Sep082014

Robert Wise Centenary: I Want to Live! (1958)

We're celebrating the centennial of director Robert Wise this week. Previously: Tim on "Curse of the Cat People" (1944) and Nathaniel on "Somebody Up There...". Now, David on Susan Hayward's Oscar vehicle, with an exclamation point!
 


Though the internet seems to increasingly denigrate the importance of punctuation, once upon a time it was vital to our sense of understanding language. Would I Want To Live! have any of the same feverish impact without that exclamation mark at the end of its title? Perhaps. But it signifies the bold stance of this cry for social justice in a millisecond. I mean, just look at this poster! Only Britain's notorious newspaper The Daily Mail has taglines that long these days.

That boldness is a quality more of the film's frenzied marketing than of the film itself; director Robert Wise, whose centennial we're marking this week, excised the closing rhetoric that producer Joseph L. Mankiewicz was insisting upon, sure that if an audience wasn't convinced of the film's social statement by then, a few platitudes wouldn't make a difference. As our series of pieces has and will demonstrate, Wise was an extremely adaptable filmmaker who transcended genre, but he often pursued work that aligned with his anti-establishment politics.

Never more so than here [More...]

 

Click to read more ...

Monday
Sep082014

Robert Wise Centenary: Somebody Up There Likes Me (1956)

For Robert Wise's centennial, we're looking back on a random selection of his films beyond the familiar mega-hits (The Sound of Music & West Side Story) which we are far more prone to talk about. Here's Nathaniel on the Paul Newman boxing drama...

The poster art for Robert Wise's 1956 biopic on Rocky Graziano reminds us that the more things change the more they stay the same. We're still getting taglines like "A girl can lift a fella to the skies!" (see: Theory of Everything) but Pier Angeli's role as Rocky's wife Norma in the Paul Newman boxing pic is actually fairly minor. She straightens him out primarily by giving him something consistent to hold on to in a life that's been previously totally adrift in noncommittal boxing matches for money and petty crimes. Not that his crimes were always petty, mind you, but we'll get to that in a minute. 

Up until Somebody Up There Likes Me Paul Newman had been doing minor TV roles and successful work on the stage. But his film debut in the biblical epic The Silver Chalice (1954) was an embarrassment. He won poor reviews and later stated...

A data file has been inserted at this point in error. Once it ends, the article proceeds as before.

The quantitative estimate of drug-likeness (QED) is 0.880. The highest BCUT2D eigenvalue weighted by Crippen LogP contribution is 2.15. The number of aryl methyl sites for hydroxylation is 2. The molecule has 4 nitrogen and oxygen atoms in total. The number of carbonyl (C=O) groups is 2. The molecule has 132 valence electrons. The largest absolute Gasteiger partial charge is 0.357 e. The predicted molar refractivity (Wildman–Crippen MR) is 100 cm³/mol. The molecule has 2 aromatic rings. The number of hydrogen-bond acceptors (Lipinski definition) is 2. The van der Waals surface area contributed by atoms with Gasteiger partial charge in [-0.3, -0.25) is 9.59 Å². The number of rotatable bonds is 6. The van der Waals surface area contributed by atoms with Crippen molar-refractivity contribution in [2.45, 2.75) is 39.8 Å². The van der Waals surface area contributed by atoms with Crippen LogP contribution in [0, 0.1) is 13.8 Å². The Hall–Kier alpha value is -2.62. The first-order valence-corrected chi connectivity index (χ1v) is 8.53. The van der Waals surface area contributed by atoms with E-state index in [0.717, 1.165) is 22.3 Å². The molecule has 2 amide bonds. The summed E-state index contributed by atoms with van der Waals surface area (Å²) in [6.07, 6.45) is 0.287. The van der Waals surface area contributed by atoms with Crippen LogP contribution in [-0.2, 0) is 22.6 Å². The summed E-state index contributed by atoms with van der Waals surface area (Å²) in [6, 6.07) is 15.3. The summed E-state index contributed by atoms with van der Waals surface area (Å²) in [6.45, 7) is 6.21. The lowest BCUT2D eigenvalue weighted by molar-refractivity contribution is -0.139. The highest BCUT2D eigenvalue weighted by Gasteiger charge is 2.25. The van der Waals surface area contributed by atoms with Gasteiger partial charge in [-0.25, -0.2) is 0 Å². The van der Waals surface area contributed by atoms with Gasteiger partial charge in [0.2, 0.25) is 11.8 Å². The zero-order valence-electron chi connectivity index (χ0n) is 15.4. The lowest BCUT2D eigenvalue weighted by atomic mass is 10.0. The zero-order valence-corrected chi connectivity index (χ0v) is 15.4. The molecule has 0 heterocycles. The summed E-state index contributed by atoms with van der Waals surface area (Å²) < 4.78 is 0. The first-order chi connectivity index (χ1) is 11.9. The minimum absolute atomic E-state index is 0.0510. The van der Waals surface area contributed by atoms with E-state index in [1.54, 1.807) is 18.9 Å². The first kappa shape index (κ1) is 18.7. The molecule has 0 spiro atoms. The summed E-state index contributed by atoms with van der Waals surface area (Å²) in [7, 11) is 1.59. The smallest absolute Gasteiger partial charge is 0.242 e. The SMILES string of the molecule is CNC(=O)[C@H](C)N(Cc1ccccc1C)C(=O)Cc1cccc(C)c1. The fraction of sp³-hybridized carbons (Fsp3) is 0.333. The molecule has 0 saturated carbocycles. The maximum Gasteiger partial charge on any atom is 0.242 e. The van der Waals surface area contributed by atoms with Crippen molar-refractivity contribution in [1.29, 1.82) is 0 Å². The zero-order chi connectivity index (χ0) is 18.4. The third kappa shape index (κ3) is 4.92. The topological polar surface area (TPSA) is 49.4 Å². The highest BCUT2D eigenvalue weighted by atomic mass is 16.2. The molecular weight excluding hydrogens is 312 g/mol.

The moment I walked into that studio I had a feeling of personal disaster..."

Newman's Breakthrough after the jump...

Click to read more ...

Friday
Sep052014

Robert Wise Centenary: The Curse of the Cat People (1944)

It's Tim. September marks the centennial of famed director Robert Wise, winner of Oscars for the musicals West Side Story and The Sound of Music among several other classic films, and the members of Team Experience are going to spend the next several days revisiting work from the entire range of his career. And what better place to start than at the very beginning: 1944's The Curse of the Cat People, which was Wise's directorial debut, taking over from Gunther V. Fritsch, when the project fell behind schedule. It's part of the legendary run of movies produced by Val Lewton's horror-oriented B-unit at RKO, a studio where Wise had already logged time as an editor (cutting both Citizen Kane and The Magnificent Ambersons, no less). But it's not, itself, a horror movie, despite being the sequel to Cat People, one of the canonically great horror films in history. And despite Wise having a terrific hand for horror, as he'd first prove with his third feature, the Lewton-produced The Body Snatcher.

The Curse of the Cat People is, rather, a sort of psychologically realist fairy tale, taking its title (which RKO forced upon Lewton, though giving him the freedom to make any plot he wanted to under that name) to the most symbolic, abstract extreme possible. It involves Oliver Reed (Kent Smith) and his wife Alice (Jane Randolph), the heroes of the earlier film, moved to the New York suburbs with their six-year-old daughter Amy (Ann Carter), who's having a problem separating fantasy from reality lately. And the audience is forced into having much the same problem, when Amy wishes for a friend and gets one in the form of Irena (Simone Simon), whom devotees of Cat People might recall was Oliver's first wife. The one who transformed into a panther when she got sexually aroused, and is dead now.

Click to read more ...